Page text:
Insurance Fraud NEWS
Kickbacks lead to $1.5M Medicaid theft in New York
June 11, 2018, Nassau, NY
The owner of a Lynbrook pharmacy pleaded guilty to defrauding Medicaid out of $1.5 million, and will now have to pay it all back and face jail time.
Arkady Goldin, 40, of Brooklyn, owner of Value Pharmacy, Inc. in Lynbrook (which used to be located in Corona) pleaded guilty to second-degree health care fraud and violating the Social Services Law prohibition on the payment of kickbacks related to the State's Medicaid program. The pharmacy pleaded guilty to first-degree grand larceny. He was arrested on the charges in February."
We have zero tolerance for those who defraud the state's Medicaid program," said Attorney General Barbara Underwood. "We will continue to aggressively pursue all individuals who steal from Medicaid to enrich themselves at the expense of those who need the program for their fundamental health care."
Goldin will be sentenced to six months in jail and five years probation. He and the business will have to pay $1.5 million in restitution, along with an additional $1.5 million in financial penalties. Goldin will also have to perform 200 hours of community service.
According to prosecutors, Goldin had a kickback arrangement with a former employee of Nassau University Medical Center. The NUMC employee would steer expensive cancer prescriptions to Value, and in exchange, Goldin paid the employee a monthly cash referral fee and provided him with other items, like tickets to sporting events, an iPad and free meals. State law prohibits medical providers from paying or offering to pay kickbacks in return for referrals.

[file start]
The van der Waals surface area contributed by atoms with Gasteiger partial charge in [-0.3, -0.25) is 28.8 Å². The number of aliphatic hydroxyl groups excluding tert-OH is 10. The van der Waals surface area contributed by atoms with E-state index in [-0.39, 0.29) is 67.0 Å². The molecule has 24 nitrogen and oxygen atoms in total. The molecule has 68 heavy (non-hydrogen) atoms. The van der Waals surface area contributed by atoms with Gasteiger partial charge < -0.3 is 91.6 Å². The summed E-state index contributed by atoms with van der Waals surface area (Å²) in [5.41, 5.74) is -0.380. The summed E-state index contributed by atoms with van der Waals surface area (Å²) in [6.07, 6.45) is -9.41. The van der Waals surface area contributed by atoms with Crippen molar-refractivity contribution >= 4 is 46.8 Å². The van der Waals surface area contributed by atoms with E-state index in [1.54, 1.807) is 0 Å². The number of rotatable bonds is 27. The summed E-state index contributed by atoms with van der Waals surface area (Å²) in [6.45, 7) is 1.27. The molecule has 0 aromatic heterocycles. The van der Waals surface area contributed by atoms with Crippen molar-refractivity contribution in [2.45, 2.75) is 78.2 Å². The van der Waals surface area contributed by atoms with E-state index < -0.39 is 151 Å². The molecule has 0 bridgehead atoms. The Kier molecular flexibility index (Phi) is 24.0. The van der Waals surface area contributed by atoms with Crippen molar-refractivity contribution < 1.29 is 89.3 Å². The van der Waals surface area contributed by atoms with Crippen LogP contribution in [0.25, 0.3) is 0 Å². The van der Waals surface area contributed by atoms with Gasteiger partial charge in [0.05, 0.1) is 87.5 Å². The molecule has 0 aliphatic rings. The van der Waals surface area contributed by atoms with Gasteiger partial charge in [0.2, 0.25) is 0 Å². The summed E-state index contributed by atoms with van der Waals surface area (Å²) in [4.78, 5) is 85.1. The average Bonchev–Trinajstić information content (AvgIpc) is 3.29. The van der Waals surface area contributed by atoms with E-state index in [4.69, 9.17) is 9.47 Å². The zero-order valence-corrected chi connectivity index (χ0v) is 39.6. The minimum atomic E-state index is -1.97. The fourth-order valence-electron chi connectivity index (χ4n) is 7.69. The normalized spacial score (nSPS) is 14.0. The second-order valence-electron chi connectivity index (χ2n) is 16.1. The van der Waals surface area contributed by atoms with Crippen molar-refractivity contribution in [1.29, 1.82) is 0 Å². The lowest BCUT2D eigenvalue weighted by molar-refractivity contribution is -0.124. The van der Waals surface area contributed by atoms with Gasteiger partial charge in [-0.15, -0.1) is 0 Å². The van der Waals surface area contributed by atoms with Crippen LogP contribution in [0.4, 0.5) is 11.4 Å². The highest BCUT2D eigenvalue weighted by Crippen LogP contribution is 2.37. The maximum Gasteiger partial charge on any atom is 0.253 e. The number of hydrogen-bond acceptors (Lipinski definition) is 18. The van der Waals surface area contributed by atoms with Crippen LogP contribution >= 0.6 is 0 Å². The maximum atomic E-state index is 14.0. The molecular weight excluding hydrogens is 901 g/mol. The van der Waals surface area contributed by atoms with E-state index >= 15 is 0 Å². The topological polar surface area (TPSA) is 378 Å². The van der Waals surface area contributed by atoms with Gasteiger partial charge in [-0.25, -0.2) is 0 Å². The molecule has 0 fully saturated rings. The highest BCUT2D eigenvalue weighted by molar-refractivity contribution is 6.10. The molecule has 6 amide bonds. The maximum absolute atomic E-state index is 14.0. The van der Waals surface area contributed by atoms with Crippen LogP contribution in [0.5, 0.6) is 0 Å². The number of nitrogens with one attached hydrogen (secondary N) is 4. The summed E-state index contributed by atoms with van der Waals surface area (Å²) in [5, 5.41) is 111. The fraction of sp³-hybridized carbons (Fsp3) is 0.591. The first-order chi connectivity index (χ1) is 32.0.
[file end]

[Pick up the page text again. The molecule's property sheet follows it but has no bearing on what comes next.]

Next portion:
The NUMC employee pleaded guilty to unlawfully accepting kickbacks related to Medicaid services.
Additionally, as part of the scheme, the investigation uncovered that Value did not purchase sufficient amounts of medication from licensed New York State drug wholesalers that would have been necessary if Value legitimately dispensed prescriptions for which it billed Medicaid. As a result of the unlawful scheme, Medicaid ultimately paid Value over $1.5 million for unlawful claims for medications.
"Arkady Goldin billed Medicaid millions for cancer medications he never dispensed," State Comptroller Thomas DiNapoli said. "Thanks to our partnership with the Attorney General's office, Goldin has been convicted, his corrupt pharmacy closed, and he and his partners will pay the state back for the $3 million total in stolen Medicaid funds."
Source: Malverne Patch